1. Cell Biology
  2. Structural Biology and Molecular Biophysics
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Neck linker docking is critical for Kinesin-1 force generation in cells but at a cost to motor speed and processivity

  1. Breane G Budaitis
  2. Shashank Jariwala
  3. Dana N Reinemann
  4. Kristin I Schimert
  5. Guido Scarabelli
  6. Barry J Grant
  7. David Sept
  8. Matthew J Lang
  9. Kristen J Verhey  Is a corresponding author
  1. University of Michigan, United States
  2. Vanderbilt University, United States
  3. University of California, San Diego, United States
Research Article
  • Cited 5
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Cite this article as: eLife 2019;8:e44146 doi: 10.7554/eLife.44146

Abstract

Kinesin force generation involves ATP-induced docking of the neck linker (NL) along the motor core. However, the roles of the proposed steps of NL docking, cover-neck bundle (CNB) and asparagine latch (N-latch) formation, during force generation are unclear. Furthermore, the necessity of NL docking for transport of membrane-bound cargo in cells has not been tested. We generated kinesin-1 motors impaired in CNB and/or N-latch formation based on molecular dynamics simulations. The mutant motors displayed reduced force output and inability to stall in optical trap assays but exhibited increased speeds, run lengths, and landing rates under unloaded conditions. NL docking thus enhances force production but at a cost to speed and processivity. In cells, teams of mutant motors were hindered in their ability to drive transport of Golgi elements (high-load cargo) but not peroxisomes (low-load cargo). These results demonstrate that the NL serves as a mechanical element for kinesin-1 transport under physiological conditions.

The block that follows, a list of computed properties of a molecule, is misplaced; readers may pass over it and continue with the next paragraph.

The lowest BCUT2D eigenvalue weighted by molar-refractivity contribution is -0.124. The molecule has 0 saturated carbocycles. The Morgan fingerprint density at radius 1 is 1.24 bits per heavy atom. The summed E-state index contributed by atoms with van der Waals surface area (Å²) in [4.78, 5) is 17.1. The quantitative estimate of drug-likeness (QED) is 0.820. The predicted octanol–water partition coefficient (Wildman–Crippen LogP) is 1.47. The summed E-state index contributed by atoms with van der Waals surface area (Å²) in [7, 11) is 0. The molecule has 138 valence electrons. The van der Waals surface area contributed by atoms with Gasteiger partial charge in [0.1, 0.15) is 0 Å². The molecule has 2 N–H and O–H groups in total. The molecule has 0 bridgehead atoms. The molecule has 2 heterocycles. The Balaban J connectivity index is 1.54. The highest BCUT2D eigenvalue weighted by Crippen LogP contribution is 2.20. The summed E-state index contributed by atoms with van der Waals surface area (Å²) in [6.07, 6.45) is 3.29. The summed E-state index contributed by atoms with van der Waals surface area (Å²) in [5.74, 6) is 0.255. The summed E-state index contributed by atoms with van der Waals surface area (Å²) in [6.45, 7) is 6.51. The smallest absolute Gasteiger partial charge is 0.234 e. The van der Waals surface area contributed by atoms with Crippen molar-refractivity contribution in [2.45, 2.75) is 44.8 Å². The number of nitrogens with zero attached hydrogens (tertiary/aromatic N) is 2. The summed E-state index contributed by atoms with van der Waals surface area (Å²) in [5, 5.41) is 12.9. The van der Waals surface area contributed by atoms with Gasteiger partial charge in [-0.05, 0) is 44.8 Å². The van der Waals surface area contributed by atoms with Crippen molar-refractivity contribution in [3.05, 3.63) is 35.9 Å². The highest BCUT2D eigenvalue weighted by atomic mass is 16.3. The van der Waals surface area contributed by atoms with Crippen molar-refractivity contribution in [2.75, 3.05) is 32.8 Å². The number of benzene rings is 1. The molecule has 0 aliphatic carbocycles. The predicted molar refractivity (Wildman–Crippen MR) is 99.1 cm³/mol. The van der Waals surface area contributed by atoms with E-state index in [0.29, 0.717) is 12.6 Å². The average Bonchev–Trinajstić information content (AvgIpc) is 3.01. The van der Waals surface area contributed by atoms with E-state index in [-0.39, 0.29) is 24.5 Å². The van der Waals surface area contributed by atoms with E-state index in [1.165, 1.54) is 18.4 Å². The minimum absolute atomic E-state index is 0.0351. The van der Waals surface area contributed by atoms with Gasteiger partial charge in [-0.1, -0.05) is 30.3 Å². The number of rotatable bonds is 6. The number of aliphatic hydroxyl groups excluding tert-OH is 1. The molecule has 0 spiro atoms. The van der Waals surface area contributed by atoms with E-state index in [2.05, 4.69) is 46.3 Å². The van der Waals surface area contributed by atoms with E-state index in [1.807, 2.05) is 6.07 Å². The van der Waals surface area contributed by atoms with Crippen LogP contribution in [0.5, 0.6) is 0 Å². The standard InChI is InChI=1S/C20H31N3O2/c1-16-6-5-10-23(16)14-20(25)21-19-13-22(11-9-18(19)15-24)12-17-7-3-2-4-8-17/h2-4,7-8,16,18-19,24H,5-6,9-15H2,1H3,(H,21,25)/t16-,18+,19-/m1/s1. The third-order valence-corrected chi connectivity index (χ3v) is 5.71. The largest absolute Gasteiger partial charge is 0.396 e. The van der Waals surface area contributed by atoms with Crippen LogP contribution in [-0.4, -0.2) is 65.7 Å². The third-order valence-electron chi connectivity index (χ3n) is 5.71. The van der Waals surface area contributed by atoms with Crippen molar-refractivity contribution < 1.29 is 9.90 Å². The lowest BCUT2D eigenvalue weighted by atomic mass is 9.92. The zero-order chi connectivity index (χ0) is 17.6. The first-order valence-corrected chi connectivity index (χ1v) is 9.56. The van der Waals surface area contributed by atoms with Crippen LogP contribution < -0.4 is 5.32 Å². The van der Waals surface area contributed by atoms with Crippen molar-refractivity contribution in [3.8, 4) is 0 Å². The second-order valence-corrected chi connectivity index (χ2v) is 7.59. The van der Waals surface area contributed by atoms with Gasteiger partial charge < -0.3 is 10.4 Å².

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Author details

  1. Breane G Budaitis

    Cellular and Molecular Biology Program, University of Michigan, Ann Arbor, United States
    Competing interests
    The authors declare that no competing interests exist.
  2. Shashank Jariwala

    Department of Computational Medicine and Bioinformatics, University of Michigan, Ann Arbor, United States
    Competing interests
    The authors declare that no competing interests exist.
  3. Dana N Reinemann

    Department of Chemical and Biomolecular Engineering, Vanderbilt University, Nashville, United States
    Competing interests
    The authors declare that no competing interests exist.
  4. Kristin I Schimert

    Biophysics Program, University of Michigan, Ann Arbor, United States
    Competing interests
    The authors declare that no competing interests exist.
    ORCID icon "This ORCID iD identifies the author of this article:" 0000-0001-9209-7986
  5. Guido Scarabelli

    Department of Computational Medicine and Bioinformatics, University of Michigan, Ann Arbor, United States
    Competing interests
    The authors declare that no competing interests exist.
  6. Barry J Grant

    Division of Biological Sciences, Section of Molecular Biology, University of California, San Diego, La Jolla, United States